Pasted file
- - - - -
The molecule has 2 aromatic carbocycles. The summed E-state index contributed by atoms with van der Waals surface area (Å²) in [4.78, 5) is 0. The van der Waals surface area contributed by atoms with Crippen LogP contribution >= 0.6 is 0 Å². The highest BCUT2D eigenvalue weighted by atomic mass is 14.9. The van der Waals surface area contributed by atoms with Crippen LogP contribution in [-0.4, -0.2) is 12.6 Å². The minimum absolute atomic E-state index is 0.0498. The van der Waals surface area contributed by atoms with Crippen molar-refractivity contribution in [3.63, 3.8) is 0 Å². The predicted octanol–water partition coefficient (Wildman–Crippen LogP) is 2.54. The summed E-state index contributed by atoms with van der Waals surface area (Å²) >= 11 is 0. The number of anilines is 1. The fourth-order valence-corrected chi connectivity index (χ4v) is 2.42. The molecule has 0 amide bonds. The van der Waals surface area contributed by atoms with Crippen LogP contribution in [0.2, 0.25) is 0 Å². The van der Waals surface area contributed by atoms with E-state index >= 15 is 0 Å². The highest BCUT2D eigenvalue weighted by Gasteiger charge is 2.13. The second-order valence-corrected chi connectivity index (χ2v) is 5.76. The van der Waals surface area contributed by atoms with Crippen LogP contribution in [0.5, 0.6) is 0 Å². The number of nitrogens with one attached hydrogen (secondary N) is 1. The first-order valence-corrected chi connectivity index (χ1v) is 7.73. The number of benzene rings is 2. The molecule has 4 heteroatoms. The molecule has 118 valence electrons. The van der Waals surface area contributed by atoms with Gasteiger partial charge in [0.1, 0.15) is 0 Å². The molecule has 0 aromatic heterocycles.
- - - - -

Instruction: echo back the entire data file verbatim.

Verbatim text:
The molecule has 2 aromatic carbocycles. The summed E-state index contributed by atoms with van der Waals surface area (Å²) in [4.78, 5) is 0. The van der Waals surface area contributed by atoms with Crippen LogP contribution >= 0.6 is 0 Å². The highest BCUT2D eigenvalue weighted by atomic mass is 14.9. The van der Waals surface area contributed by atoms with Crippen LogP contribution in [-0.4, -0.2) is 12.6 Å². The minimum absolute atomic E-state index is 0.0498. The van der Waals surface area contributed by atoms with Crippen molar-refractivity contribution in [3.63, 3.8) is 0 Å². The predicted octanol–water partition coefficient (Wildman–Crippen LogP) is 2.54. The summed E-state index contributed by atoms with van der Waals surface area (Å²) >= 11 is 0. The number of anilines is 1. The fourth-order valence-corrected chi connectivity index (χ4v) is 2.42. The molecule has 0 amide bonds. The van der Waals surface area contributed by atoms with Crippen LogP contribution in [0.2, 0.25) is 0 Å². The van der Waals surface area contributed by atoms with E-state index >= 15 is 0 Å². The highest BCUT2D eigenvalue weighted by Gasteiger charge is 2.13. The second-order valence-corrected chi connectivity index (χ2v) is 5.76. The van der Waals surface area contributed by atoms with Crippen LogP contribution in [0.5, 0.6) is 0 Å². The number of nitrogens with one attached hydrogen (secondary N) is 1. The first-order valence-corrected chi connectivity index (χ1v) is 7.73. The number of benzene rings is 2. The molecule has 4 heteroatoms. The molecule has 118 valence electrons. The van der Waals surface area contributed by atoms with Gasteiger partial charge in [0.1, 0.15) is 0 Å². The molecule has 0 aromatic heterocycles.